This Sunday, February 6th Wolf Creek will be hosting a special event: A Fun Race! Race your friends or just challenge your own fastest time. Free and open to skiers and boarders of all ages and abilities. Sign up is from 9:30am to 10:30am in the Raven’s Nest building and the race is from 11am to 1pm on Charisma run.
If you are looking to buy a home in this sweet little town, make sure to check out the properties we have available on our website. Becoming a local has its benefits, such as access to local day rates at both Wolf Creek Pass and the Hot Springs located on the river through town. We have a lot of fun out here, and you could too! Make sure to tie in both of those places to your visit to get the full experience of winter in Pagosa. All four seasons are a blast!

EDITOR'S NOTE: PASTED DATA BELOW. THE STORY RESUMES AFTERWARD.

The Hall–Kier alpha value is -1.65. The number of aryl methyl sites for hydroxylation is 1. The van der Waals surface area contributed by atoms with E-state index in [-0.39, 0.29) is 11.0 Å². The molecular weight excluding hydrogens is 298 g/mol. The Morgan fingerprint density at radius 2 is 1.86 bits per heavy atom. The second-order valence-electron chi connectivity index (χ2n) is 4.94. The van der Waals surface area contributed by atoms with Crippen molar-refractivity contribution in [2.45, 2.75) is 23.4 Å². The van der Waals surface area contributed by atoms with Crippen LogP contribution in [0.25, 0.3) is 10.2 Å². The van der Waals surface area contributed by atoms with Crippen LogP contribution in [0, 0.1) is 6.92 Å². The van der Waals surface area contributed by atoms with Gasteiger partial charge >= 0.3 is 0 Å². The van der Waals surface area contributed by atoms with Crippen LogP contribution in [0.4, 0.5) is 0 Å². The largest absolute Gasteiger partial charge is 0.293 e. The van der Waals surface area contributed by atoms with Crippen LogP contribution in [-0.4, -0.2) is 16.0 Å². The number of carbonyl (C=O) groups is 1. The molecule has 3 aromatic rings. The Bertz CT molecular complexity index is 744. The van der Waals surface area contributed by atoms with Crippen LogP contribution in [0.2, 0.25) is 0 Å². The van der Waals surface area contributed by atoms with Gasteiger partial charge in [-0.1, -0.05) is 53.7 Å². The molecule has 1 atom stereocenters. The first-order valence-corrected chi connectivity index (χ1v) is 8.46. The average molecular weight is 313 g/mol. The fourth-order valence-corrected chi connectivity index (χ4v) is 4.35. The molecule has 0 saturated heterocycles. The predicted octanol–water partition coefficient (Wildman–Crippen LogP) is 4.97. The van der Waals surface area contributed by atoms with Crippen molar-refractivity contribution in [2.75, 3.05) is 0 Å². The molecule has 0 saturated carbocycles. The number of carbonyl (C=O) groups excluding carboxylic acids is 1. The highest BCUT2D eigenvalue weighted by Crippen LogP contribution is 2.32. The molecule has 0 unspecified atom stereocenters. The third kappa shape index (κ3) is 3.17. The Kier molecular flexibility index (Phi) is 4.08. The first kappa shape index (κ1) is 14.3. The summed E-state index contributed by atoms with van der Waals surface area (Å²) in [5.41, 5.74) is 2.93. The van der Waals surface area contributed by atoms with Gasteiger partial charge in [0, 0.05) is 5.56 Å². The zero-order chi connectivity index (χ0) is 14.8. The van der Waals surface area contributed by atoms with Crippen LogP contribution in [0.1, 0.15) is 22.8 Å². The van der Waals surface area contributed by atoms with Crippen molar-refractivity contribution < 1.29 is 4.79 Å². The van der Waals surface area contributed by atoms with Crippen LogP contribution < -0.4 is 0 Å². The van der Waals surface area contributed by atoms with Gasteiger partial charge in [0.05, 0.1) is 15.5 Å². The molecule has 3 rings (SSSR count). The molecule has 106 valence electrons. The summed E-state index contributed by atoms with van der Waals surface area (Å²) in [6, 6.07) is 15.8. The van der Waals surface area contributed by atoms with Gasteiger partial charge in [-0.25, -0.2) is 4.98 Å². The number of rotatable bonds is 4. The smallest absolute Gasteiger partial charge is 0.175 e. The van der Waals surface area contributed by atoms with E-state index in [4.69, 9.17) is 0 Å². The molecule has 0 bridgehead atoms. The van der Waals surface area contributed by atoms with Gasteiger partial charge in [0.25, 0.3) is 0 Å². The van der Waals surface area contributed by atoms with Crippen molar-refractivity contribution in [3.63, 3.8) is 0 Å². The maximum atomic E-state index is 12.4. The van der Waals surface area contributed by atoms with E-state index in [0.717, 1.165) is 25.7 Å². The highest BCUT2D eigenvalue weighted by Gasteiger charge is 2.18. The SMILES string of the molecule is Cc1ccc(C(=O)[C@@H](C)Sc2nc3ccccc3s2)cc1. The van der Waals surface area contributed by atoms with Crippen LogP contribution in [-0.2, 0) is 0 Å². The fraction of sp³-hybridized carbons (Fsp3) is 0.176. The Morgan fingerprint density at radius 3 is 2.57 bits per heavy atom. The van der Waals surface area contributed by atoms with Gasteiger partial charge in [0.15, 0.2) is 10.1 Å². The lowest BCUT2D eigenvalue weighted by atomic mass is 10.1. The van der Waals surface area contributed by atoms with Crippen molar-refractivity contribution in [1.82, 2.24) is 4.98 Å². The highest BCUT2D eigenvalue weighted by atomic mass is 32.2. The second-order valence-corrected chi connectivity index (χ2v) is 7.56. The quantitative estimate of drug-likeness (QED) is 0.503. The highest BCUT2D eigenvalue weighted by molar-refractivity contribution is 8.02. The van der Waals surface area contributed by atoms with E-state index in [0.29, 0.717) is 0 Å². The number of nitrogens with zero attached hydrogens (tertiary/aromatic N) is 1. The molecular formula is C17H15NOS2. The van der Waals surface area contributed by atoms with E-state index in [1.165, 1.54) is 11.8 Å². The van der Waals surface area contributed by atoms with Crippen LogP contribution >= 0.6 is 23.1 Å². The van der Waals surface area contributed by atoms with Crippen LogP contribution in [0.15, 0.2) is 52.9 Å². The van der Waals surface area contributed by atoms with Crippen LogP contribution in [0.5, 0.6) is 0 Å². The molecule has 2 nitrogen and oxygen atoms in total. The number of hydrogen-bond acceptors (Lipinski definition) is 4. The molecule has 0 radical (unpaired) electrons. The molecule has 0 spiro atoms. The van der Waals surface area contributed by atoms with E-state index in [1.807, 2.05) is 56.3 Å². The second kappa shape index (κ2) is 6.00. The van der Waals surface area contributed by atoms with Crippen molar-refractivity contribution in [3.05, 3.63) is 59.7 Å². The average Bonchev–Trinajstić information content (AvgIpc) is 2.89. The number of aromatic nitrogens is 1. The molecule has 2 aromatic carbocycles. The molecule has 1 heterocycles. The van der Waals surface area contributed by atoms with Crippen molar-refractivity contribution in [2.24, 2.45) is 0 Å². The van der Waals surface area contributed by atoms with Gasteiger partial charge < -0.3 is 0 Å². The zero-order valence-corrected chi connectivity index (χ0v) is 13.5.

Make sure to check back next week for more events and updates here in beautiful Pagosa.
The National Forest around Pagosa Springs is a big space… and we mean big! With over 3 million acres of wilderness and national forest surrounding the town, there is plenty of space to explore! If you want to go exploring in the San Juan National Forest or the Weminuche Wilderness, you should prepare for a variety of weather, terrain, and wildlife interactions! This post should outline the basic gear you should bring when exploring anywhere in the United States; and some essentials specific to this area. Let’s get into it!
Water – Water is at the top of this list for a reason. Water is important no matter where you are or what you are doing. It becomes more important as you gain altitude because it helps combat the headaches and dizziness associated with altitude sickness. I try to carry at least 2- 32oz Nalgene bottles for a day in the forest so I know I have enough!